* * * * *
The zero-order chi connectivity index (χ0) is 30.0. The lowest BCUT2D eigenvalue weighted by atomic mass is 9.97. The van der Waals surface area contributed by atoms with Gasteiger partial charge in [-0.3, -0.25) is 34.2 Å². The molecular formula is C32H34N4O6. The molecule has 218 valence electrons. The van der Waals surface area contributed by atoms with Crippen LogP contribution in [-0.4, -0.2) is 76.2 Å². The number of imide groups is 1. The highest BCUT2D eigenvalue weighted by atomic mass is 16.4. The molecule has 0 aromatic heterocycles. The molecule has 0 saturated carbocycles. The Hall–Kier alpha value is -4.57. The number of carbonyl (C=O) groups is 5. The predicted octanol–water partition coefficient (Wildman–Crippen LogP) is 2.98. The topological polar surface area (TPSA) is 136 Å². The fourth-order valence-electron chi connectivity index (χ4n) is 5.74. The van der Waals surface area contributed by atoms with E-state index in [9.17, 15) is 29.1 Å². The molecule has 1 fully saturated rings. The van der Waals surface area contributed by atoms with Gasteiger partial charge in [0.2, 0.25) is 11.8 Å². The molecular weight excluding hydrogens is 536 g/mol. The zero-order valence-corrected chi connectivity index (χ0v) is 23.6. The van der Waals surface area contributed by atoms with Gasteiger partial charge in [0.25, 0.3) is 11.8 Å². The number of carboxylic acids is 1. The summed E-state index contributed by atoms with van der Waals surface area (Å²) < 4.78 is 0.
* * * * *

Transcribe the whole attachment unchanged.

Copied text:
The zero-order chi connectivity index (χ0) is 30.0. The lowest BCUT2D eigenvalue weighted by atomic mass is 9.97. The van der Waals surface area contributed by atoms with Gasteiger partial charge in [-0.3, -0.25) is 34.2 Å². The molecular formula is C32H34N4O6. The molecule has 218 valence electrons. The van der Waals surface area contributed by atoms with Crippen LogP contribution in [-0.4, -0.2) is 76.2 Å². The number of imide groups is 1. The highest BCUT2D eigenvalue weighted by atomic mass is 16.4. The molecule has 0 aromatic heterocycles. The molecule has 0 saturated carbocycles. The Hall–Kier alpha value is -4.57. The number of carbonyl (C=O) groups is 5. The predicted octanol–water partition coefficient (Wildman–Crippen LogP) is 2.98. The topological polar surface area (TPSA) is 136 Å². The fourth-order valence-electron chi connectivity index (χ4n) is 5.74. The van der Waals surface area contributed by atoms with E-state index in [9.17, 15) is 29.1 Å². The molecule has 1 fully saturated rings. The van der Waals surface area contributed by atoms with Gasteiger partial charge in [0.2, 0.25) is 11.8 Å². The molecular weight excluding hydrogens is 536 g/mol. The zero-order valence-corrected chi connectivity index (χ0v) is 23.6. The van der Waals surface area contributed by atoms with Gasteiger partial charge in [0.25, 0.3) is 11.8 Å². The number of carboxylic acids is 1. The summed E-state index contributed by atoms with van der Waals surface area (Å²) < 4.78 is 0.